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Dolphin Trail – Day 3

Ana & Karen Dolphin Trail Aug 2013_0128

Day 3

 The day dawned almost cloudless and any threat of rain carried over from the previous day disappeared. Marius appeared immediately we had finished our breakfast and we plunged immediately into the forest through a gate on the edge of the expanse of lawn.Ana & Karen Dolphin Trail Aug 2013_0097

It did not take long to get down to sea level and the rocks below. Much of this day is spent close to the rocky shoreline with the walking varying from mostly rock hopping to sandy paths slightly higher up above the rock band. The rock formations are quite spectacular and the waves feel as if they are going to crash in to you at any moment as their energy is dissipated into the rock layers and pools behind. The blue of the sea Ana & Karen Dolphin Trail Aug 2013_0102contrasts dramatically with the green forest verge, which is only prevented from touching the waves in places, by grey-brown rock band. The layers of rocks are tilted and bent, hollowed out and shaped into wonderful formations, bearing testament to the power of the earth and sea over the millions of years.

We spotted many gulls, white breasted cormorant and black oystercatchers, out to sea however, the dolphins remained elusive. We stopped for a tea break on a flat expanse of rock, catch site of a pod passing by. We had to be satisfied with enjoying the bird life and the movement of the sea.Ana & Karen Dolphin Trail Aug 2013_0155

As lunch time approached we climbed up away from the shoreline on a steep zig-zag path that took us through a sparse forest and bushy landscape up in to the bigger trees at the top. The hunger pangs from the mornings exertion were starting to gnaw, when a table appeared, set among the trees and groaning with a variety of breads, pates, cold meats, salads, fruit, juice and coffee. It did not take much invitation to tuck in.

Black oystercatchersAfter lunch the path meanders through the thick coastal forest and one realizes that without a guide and a clear path, that is would be very easy to get lost in this ‘jungle’ of trees. Eventually we emerged in to the pine plantation surrounding the Fernery. The name is derived from the main industry of growing and harvesting ferns from the surrounding forest and the more exotic varieties grown in the green house. These are destined for the cut flower markets around the world. There we were greeted by the Dolphin Trail team and after admiring the bright red flowers of the coral trees, teeming with double collared sunbirds feasting on the nectar, we were shown to our rooms.Ana & Karen Dolphin Trail Aug 2013_0183 a

Set a little bit away from the plantation, the log cabins overlook a deep gorge that runs in to the sea close by. A stunning setting and a place where one could quite comfortably relax and spend a few days just enjoying the environment. There are a few short hiking paths and cycle routes around the Fernery, but we were all quite happy to settle for a cold beer and a hot shower and to relax until dinner time.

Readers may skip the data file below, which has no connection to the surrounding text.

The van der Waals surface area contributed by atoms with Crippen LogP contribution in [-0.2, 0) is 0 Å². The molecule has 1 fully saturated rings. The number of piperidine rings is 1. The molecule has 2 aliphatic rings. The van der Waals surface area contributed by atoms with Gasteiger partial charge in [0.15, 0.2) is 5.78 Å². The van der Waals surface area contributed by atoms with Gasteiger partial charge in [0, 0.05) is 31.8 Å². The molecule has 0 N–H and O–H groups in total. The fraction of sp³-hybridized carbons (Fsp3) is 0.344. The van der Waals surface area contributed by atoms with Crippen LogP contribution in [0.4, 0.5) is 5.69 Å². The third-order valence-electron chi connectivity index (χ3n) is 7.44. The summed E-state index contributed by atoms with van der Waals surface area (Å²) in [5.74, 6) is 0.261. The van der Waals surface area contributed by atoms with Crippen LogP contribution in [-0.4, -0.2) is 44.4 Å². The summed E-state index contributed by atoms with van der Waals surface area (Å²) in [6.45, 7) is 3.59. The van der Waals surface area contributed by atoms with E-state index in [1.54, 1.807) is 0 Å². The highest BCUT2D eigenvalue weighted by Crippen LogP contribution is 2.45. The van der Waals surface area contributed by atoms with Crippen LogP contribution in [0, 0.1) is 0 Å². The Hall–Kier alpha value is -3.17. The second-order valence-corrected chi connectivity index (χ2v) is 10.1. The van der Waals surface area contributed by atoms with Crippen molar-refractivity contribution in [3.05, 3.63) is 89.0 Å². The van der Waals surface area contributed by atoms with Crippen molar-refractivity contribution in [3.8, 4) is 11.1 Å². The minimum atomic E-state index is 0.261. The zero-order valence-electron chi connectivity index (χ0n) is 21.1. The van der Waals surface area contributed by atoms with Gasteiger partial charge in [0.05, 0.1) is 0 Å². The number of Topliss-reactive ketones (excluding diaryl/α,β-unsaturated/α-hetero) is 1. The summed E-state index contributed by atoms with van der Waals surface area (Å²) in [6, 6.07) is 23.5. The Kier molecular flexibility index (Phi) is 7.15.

Ana & Karen Dolphin Trail Aug 2013_0131The dinner that evening was nothing short of excellent. A choice of succulent fillet steak or stuffed chicken breast, preceded by starters and followed by dessert, all beautifully presented and served by cheerful attentive staff. The wine list is extensive and not overpriced. A fitting end to a wonderful walk.

The next morning we had to leave early to catch a flight from George airport, having originally dropped out vehicle at the venue and taken hotel transport to the start. The usual package allows you to leave a Bruce Bryant - WT Oct 2013_0111vehicle at Storms River and be transported back to the start on a morning drive in a 4×4 vehicle, using the old Storms River Pass road, that preceded the building of the spectacular Storms Rive Bridge. These days this road can only be driven in a 4×4 vehicle – a treat for next time.

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Filed under Garden Route Hikes, Hiking, News, overnight trails, Slackpacker, Slackpacking Trails, Tours, Trekking South Africa, Western Cape Hiking Trails

Dolphin Trail – Day 1 (arrival)

Ana & Karen Dolphin Trail Aug 2013_0006Day 1 (arrival)

Arrival at Storms River is required by six in the evening, where you will check in, followed by a trail briefing by SANParks personnel and then dinner in the restaurant. It is strongly recommended that you arrive a bit earlier to explore some of the shorter walks around the Park, possibly even the 3 ½ km Waterfall walk, which is the start of the Otter Trail. It is a rocky walk along the coastline, that will get you in to the feel of the rocky part of the terrain that you will be covering in the next few days. If you are saving your energy, you can just relax and enjoy the environment of the camp.Ana & Karen Dolphin Trail Aug 2013_0001

The restaurant complex doubles as reception area and has a superb setting with views of the waves crashing on to the rocks close by, the river mouth in the distance and the cliffs beyond. Our experience of the check in was good with the staff being friendly, enthusiastic and Bruce Bryant - WT Oct 2013_0091knowledgeable. Check in was followed by the evening meal, which made up in quantity what it lacked finesse. Service was also a bit chaotic and was probably not the best first impression of the catering for my overseas visitors. The conversation was good however and after quite a long drive and in preparation for a good days walking the next day, we retired to be fairly early – no TV, just a copy of Wild magazine next to the bed.Bruce Bryant - WT Oct 2013_0075

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Filed under Garden Route Hikes, overnight trails, Slackpacking Trails, Tours, Trekking South Africa